S3 Classes 10 / 55
Method dispatch

## I A generic function tries to find methods for its primary argument

I First, using the GENERIC.CLASS naming convention for each class the primary arg
inherits from

S3 Classes 10 / 55
Method dispatch

## I A generic function tries to find methods for its primary argument

I First, using the GENERIC.CLASS naming convention for each class the primary arg
inherits from
I If no such method found, try GENERIC.default (default method)

S3 Classes 10 / 55
Method dispatch

## I A generic function tries to find methods for its primary argument

I First, using the GENERIC.CLASS naming convention for each class the primary arg
inherits from
I If no such method found, try GENERIC.default (default method)

S3 Classes 10 / 55
Creating generics

## Typically via UseMethod(). E.g.,

R> foo <- function(x, ...) UseMethod("foo")
R> foo

## function(x, ...) UseMethod("foo")

S3 Classes 11 / 55
Creating methods

## Simply create functions obeying the GENERIC.CLASS naming convention. E.g.,

R> foo.bar <- function(x, ...) cat("I am here\n")
R> foo.bar

## Basic dispatch by calling the generic:

R> foo(x)

I am here

S3 Classes 12 / 55
Explicitly invoking inheritance

Function NextMethod() can be used within methods to call the next method. E.g.,
R> test <- function(x) UseMethod("test")
R> test.c1 <- function(x) { cat("c1\n"); NextMethod(); x }
R> test.c2 <- function(x) { cat("c2\n"); NextMethod(); x }
R> test.c3 <- function(x) { cat("c3\n"); NextMethod(); x }
R> x <- 1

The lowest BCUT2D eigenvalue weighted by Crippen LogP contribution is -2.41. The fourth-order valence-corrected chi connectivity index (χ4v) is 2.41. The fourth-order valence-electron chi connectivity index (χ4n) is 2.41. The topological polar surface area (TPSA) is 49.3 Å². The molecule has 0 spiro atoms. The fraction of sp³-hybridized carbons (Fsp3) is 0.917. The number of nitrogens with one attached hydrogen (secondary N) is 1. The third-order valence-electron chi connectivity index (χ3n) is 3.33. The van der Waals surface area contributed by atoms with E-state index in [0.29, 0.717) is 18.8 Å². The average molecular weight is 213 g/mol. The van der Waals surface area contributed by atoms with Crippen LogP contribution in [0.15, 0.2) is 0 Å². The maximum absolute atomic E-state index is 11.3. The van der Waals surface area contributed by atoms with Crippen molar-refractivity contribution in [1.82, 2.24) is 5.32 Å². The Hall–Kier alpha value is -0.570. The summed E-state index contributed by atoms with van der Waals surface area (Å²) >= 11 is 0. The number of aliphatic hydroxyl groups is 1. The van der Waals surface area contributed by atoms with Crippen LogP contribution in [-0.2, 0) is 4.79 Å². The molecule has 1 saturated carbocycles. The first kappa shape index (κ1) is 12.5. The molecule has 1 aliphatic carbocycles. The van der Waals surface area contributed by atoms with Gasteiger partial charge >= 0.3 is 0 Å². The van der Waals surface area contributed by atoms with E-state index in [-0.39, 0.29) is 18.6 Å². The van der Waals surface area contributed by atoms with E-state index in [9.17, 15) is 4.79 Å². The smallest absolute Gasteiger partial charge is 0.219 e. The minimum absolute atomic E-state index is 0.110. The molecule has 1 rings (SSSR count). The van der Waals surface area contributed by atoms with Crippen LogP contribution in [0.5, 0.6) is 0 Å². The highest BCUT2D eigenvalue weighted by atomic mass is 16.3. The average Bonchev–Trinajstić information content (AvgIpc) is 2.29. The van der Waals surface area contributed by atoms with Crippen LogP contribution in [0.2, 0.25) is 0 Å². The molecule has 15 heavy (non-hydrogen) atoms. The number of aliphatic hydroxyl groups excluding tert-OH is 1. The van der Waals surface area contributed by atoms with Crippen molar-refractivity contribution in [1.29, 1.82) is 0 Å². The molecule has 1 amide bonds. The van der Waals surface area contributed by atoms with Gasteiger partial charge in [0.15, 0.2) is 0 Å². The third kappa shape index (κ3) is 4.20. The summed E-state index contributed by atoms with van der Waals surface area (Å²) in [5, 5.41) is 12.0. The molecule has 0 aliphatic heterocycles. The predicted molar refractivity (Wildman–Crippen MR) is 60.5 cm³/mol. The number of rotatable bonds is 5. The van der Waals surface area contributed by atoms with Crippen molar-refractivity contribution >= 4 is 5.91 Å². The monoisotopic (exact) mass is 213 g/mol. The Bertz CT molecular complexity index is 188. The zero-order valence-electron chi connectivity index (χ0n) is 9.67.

R> class(x) <- c("c1", "c2")

## What will happen?

R> test(x)

S3 Classes 13 / 55
Dispatching on other arguments

## foo <- function(x, y, ...) UseMethod("foo", y)

S3 Classes 14 / 55
Testing and coercion

No “formal” testing (predicate) for and coercion to S3 classes. By convention, is.bar() and
as.bar(). E.g.,
R> is.bar <- function(x) inherits(x, "bar")
R> as.bar <- function(x) if(is.bar(x)) x else bar(x)

## (assuming that bar() creates objects of class "bar").

S3 Classes 15 / 55
Outline
I Motivation
I S3 Classes
I Classes
I Generic and Method Functions
I Group Methods
I Odds and ends
I S4 Classes
I Classes and Inheritance
I Generic and Method Functions
I Group Methods
I Reference Classes
S3 Classes 16 / 55
Motivation

Issues:
I How can we e.g. add or compare objects of a certain class?
I Or more generally, e.g. compare with objects not in the same class?

Need a dispatch mechanism for “operators” (such as "<") which works in both arguments!

S3 Classes 17 / 55
Group methods

Mechanism:
I Operators grouped in three categories (Math, Ops, Summary)

S3 Classes 18 / 55
Group methods

Mechanism:
I Operators grouped in three categories (Math, Ops, Summary)
I Invoked if the operands correspond to the same method, or one to a method that takes
precedence; otherwise, the default method is used.

S3 Classes 18 / 55
Group methods

Mechanism:
I Operators grouped in three categories (Math, Ops, Summary)
I Invoked if the operands correspond to the same method, or one to a method that takes
precedence; otherwise, the default method is used.
I Class methods dominate group methods.

S3 Classes 18 / 55
Group methods

Mechanism:
I Operators grouped in three categories (Math, Ops, Summary)
I Invoked if the operands correspond to the same method, or one to a method that takes
precedence; otherwise, the default method is used.
I Class methods dominate group methods.
I Dispatch info available: .Method, .Generic, .Group, .Class

S3 Classes 18 / 55
Existing group methods

## Math abs sign sqrt floor ceiling trunc round signif

exp log cos sin tan acos asin atan
cosh sinh tanh acosh asinh atanh
lgamma gamma gammaCody digamma
trigamma tetragamma pentagamma
cumsum cumprod cummax cummin
Ops + - * / ^ %% %/%
&|!